Linking the GIS Data with Hydrologic Models

In order to demonstrate how hydrologic models can be developed from these three shapefiles, an interface to import them has been created in the WMS, an application which already supports the processing of digital terrain data for use in the development of hydrologic models such as HEC-1 and TR-20.

As the shapefiles are read by WMS, key words for database item names such as area, slope, curve number etc. are checked against several defined names in order to automatically "map" these variables for use within WMS. If the shapefiles were created using the customized scripts for the ArcView Spatial Analyst (described in more detail below) then they will be created with the proper item names to automatically map in WMS. If the item names to match the pre-defined names then the user can manually map the item names in the database (dbf) file to their corresponding use in WMS using the dialog shown below.

Once the mapping has been defined the shapefiles are read in and converted to a digital and topological representation of the watershed as shown in the next figure.

As mentioned above, any variables read in through the shapefile interface can be mapped to their corresponding values in WMS. As a minimum, basin areas and stream lengths will be defined. Since WMS was designed specifically for hydrologic modeling applications it is not important that all parameters be computed in ArcView prior to exporting the shapefiles for use in WMS. Missing data can be defined inside of WMS and properly formatted for any of the supported models. The hydrologic analysis can then be done in WMS and results sent back through the same three shapefiles for storage/query from ArcView.

Using ArcView's Hydrologic Modeling Extensions for Watershed Data Development

In order to facilitate the development of hydrologic data from grids in ArcView some sample extensions have been created by the ESRI development team. Some of the scripts were included as a sample application with the initial release of Spatial Analyst 1.0. These functions have been combined with several other commands in order to provide a more complete tool for developing hydrologic data in preparation of using industry standard hydrologic models such as HEC-1 and TR-20. Some of these scripts have been gathered together and automated in the watershed delineation tool contained in GH-Terrain. The scripts include the following capabilities:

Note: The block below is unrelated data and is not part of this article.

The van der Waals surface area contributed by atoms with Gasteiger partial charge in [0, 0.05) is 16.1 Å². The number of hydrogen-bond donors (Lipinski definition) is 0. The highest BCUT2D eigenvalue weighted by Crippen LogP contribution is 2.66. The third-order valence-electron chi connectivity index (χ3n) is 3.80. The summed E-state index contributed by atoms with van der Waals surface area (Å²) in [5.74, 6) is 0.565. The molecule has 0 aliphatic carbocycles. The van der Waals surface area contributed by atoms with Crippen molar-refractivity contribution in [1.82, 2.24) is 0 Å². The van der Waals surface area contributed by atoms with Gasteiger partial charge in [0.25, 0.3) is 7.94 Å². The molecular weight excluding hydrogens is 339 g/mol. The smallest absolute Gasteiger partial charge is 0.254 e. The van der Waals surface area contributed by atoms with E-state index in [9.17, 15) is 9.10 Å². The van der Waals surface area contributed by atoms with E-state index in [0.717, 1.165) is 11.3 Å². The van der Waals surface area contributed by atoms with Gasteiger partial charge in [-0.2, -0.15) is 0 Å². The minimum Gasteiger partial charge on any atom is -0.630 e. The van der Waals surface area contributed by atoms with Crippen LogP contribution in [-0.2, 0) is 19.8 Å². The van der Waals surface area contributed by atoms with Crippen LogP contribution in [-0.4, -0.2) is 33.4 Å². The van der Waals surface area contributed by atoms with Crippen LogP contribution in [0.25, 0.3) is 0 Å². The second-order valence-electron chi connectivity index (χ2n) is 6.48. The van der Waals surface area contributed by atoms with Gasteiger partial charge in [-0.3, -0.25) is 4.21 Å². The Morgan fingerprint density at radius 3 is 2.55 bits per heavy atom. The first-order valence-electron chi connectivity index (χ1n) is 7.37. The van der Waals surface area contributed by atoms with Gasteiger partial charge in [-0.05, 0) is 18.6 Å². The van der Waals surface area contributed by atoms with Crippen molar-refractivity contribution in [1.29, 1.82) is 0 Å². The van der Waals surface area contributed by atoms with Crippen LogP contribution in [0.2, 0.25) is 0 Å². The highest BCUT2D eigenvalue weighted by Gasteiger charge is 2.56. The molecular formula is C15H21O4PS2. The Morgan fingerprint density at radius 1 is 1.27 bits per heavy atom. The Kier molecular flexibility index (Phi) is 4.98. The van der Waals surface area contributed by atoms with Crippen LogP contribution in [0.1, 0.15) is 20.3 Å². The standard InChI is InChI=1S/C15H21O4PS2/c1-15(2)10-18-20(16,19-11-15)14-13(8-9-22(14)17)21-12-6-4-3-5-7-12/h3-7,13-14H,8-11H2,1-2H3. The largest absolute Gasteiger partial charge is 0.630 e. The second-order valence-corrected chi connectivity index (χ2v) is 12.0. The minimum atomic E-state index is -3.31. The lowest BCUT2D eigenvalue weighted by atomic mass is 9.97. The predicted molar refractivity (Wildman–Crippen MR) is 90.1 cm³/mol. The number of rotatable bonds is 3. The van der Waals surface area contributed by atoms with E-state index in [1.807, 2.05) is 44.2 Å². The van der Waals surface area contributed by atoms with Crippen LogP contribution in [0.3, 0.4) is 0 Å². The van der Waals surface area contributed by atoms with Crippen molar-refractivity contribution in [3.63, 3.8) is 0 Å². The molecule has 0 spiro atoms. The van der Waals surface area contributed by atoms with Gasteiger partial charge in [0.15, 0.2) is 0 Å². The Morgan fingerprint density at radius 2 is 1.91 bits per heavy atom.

Initially, the following attributes for the three different shapefiles will be exported:

For stream line shapes

For outlet point shapes

For polygon basin shapes

Other attributes for the different shapes will likely be added as the project progresses.

While WMS has been used to show how the resulting shapefiles can be linked to hydrologic models, the format is open and can be processed by any program designed specifically to interface to rainfall/runoff programs.

Hydrologic Models Supported by WMS

Other Tools available in WMS

More Information

More information, and a free demonstration version of WMS can be downloaded from the WMS home page. Pay attention to information on this site for availability and location where hydrologic modeling extension scripts for the ArcView Spatial Analyst can be downloaded.

More information on linking this tool to GIS can be found in a paper prepared by Dean Thomas

These materials may be used for study, research, and education, but please credit the authors and the Engineering Computer Graphics Laboratory, Brigham Young University. All commercial rights reserved. Copyright 1997 Engineering Computer Graphics Laboratory.